-Individual case management.
-Life skills workshops.
-Vocational guidance and access to educational resources.
-Housing search assistance and tenancy skills education.
-Financial literacy and financial asset building opportunities.
-Health screenings, connection to primary care, and behavioral health services.
-Recreational activities and outings, birthday and holiday celebrations, and other normative experiences.

Three expert case managers oversee our housing programs, assisted by support staff. The Shelter is staffed 24 hours a day.

Community Resources
Our Community Resource Specialist helps 2,800+ guests per year, on a drop-in basis, access a multitude of resources available at Lazarus House or through partnering providers.

Thrift Stores
Our attractive, culturally responsive thrift store offers highly affordable seasonal, high-quality gear. The store distributes free items when available, builds a sense of community, and serves as a conduit to other Lazarus House programs.

First, Lazarus House is anchored by solid community roots. We were founded by a small group of Lawrence residents, united by their faith and their resolve to address the great hardship they observed in their community. Thirty-seven years after we first opened our doors, we remain true to our grassroots origins, drawing on a broad base of individuals, businesses, civic groups, task forces, and faith communities who partner with us in our work.

Second, Lazarus House relied on community input to guide our programmatic growth. For example, we opened our Soup Kitchen when we learned of the paucity of daytime services for unemployed homeless adults. In the early 2000’s, we opened our transitional housing program in response to guests’ feedback about the difficulty of bridging shelter and permanent housing and to address the dire shortage of decent affordable housing in the community. Today, we continue to rely on guidance from participants and our community partners to identify and respond to service gaps. These collaborations ensure true wrap-around care while avoiding duplication of services.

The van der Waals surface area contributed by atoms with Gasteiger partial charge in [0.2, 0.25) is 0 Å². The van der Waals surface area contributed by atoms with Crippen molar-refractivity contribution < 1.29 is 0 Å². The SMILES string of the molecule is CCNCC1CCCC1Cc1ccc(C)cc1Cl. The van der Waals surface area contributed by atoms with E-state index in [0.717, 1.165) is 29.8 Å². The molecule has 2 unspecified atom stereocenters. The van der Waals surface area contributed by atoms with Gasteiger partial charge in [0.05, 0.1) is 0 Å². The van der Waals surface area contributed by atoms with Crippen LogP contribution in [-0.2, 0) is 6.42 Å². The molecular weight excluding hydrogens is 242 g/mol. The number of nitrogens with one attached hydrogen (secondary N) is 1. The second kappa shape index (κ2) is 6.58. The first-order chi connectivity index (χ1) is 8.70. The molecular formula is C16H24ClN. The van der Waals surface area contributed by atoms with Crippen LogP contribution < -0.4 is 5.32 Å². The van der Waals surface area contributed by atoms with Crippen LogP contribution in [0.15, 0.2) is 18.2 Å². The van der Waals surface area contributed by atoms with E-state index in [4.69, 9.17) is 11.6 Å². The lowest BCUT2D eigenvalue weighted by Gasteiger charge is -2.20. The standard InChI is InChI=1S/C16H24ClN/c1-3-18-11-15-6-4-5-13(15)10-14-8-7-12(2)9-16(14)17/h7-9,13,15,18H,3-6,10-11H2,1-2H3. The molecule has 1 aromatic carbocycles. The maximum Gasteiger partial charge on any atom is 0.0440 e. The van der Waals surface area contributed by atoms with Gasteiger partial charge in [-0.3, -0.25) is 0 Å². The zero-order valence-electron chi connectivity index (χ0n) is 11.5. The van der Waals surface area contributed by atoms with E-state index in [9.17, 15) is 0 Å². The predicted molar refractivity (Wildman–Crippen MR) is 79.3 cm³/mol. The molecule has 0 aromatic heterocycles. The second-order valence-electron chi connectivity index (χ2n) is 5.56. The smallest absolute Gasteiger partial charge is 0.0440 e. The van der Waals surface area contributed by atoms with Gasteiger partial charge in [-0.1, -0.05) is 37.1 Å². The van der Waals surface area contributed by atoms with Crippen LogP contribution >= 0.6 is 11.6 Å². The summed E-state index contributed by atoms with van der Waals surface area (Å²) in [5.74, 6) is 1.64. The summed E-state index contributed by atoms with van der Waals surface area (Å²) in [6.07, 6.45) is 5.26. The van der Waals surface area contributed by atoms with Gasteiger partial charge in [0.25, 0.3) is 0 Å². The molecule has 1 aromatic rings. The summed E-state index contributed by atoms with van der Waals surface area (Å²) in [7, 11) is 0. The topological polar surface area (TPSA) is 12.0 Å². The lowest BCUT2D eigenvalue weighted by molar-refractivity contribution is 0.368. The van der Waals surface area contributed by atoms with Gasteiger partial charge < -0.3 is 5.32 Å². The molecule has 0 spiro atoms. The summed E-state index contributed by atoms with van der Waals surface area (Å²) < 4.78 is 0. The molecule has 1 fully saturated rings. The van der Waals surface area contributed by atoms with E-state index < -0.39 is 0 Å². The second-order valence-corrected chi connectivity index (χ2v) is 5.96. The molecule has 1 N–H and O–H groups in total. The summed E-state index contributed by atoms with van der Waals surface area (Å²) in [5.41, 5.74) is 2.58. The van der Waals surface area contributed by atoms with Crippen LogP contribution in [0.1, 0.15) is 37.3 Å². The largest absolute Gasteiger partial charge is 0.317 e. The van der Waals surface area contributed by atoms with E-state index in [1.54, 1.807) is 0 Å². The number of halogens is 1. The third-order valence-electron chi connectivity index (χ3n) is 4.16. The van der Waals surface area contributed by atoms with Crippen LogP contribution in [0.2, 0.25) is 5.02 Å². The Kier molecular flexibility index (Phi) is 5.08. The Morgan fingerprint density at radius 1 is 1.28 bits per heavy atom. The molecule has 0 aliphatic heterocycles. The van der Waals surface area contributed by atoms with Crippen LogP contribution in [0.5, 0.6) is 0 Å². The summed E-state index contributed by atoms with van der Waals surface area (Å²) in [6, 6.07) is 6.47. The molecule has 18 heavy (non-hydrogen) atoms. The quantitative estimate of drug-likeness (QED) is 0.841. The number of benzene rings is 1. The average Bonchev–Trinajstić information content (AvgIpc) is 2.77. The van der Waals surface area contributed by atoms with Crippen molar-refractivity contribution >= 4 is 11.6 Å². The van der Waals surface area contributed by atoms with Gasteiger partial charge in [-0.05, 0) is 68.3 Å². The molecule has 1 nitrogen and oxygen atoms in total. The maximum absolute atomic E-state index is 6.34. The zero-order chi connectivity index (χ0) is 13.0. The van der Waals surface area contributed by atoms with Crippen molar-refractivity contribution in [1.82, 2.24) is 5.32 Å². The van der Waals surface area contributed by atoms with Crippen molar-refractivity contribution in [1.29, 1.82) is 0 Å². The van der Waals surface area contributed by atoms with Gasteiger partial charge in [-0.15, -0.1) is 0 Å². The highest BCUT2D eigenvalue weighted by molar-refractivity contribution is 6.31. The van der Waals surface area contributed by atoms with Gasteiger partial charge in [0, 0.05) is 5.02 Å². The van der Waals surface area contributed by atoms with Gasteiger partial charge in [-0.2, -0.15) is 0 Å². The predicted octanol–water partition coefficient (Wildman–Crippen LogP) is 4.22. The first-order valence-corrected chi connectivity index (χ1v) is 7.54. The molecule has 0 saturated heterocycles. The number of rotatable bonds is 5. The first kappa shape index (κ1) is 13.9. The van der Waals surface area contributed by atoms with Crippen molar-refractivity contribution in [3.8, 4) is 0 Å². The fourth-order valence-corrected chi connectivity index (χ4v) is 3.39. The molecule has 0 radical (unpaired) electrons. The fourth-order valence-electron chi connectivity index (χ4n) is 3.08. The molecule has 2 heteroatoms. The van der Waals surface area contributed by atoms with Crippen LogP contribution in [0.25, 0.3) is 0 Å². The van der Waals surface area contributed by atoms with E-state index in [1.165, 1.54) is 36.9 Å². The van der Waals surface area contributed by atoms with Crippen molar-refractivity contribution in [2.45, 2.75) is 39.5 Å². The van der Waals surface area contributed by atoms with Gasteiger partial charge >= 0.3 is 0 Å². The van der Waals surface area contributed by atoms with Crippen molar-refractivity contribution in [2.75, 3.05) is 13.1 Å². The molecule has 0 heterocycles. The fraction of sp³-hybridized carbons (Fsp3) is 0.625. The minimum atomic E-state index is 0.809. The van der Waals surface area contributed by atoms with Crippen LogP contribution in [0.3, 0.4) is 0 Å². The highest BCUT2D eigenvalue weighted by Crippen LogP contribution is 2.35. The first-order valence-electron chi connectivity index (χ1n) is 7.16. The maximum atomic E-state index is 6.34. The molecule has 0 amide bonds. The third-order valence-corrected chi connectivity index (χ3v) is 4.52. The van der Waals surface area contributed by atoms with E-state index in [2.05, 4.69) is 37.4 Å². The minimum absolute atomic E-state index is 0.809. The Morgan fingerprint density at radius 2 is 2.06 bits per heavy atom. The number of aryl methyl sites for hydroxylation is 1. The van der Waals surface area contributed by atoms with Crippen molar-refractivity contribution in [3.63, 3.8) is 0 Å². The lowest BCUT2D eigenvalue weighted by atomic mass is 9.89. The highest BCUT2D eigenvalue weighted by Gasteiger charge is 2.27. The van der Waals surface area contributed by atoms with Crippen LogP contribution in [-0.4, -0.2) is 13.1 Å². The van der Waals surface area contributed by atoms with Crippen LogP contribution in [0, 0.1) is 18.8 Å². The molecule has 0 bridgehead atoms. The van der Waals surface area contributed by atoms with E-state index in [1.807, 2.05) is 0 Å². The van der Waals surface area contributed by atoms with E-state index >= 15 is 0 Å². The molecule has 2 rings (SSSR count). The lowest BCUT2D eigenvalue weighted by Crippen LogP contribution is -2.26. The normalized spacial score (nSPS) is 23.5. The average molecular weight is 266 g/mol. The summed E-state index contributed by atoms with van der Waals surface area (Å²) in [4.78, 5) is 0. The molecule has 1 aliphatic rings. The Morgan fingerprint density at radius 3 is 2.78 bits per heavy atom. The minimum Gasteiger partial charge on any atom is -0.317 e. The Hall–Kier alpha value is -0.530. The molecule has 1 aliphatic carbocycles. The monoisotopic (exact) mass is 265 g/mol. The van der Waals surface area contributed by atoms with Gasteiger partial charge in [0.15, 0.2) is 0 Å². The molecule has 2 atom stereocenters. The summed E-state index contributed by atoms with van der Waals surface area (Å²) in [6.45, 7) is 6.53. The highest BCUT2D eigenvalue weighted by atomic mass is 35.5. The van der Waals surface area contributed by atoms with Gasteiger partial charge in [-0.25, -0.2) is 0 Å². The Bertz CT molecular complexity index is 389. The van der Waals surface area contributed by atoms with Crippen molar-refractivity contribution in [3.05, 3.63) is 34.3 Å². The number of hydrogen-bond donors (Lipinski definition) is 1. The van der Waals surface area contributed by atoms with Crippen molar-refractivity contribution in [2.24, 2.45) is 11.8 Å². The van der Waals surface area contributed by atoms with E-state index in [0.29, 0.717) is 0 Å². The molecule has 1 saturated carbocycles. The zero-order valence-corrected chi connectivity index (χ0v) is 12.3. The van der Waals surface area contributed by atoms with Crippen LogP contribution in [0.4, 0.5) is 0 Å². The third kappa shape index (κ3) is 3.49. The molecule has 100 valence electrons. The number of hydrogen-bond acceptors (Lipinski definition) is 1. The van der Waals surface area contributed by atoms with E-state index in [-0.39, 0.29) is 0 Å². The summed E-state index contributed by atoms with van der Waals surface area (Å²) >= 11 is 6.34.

Third, we recognized early on that coupling such basic services as food, shelter, and clothing with those that help to mitigate financial and social vulnerability is the most effective way to guide people out of poverty. Thus, our shelter and housing programs offer a rigorous menu of case management, practical skill-building, and opportunities to build residents’ financial capacity and wellbeing across multiple dimensions.

Finally Lazarus House’s knowledgeable and compassionate staff is our most valuable asset. Our 2011-2013 Capital Campaign enabled us to hire additional case management staff, notably a Director of Advocacy and a Community Resources Coordinator. We are well served by bilingual and bi-cultural staff throughout the organization, including all supervising case managers, who have masters’ degrees in the human services field. Fifty percent of Lazarus House employees come from the community we serve; some have also journeyed out of homelessness and understand first-hand the trauma of poverty.

Lazarus House opened its doors in March 1983 as a shelter with five beds and an all-volunteer staff. Over the years, we have added services to more comprehensively meet the needs of those in our community who experience poverty, hunger, and homelessness: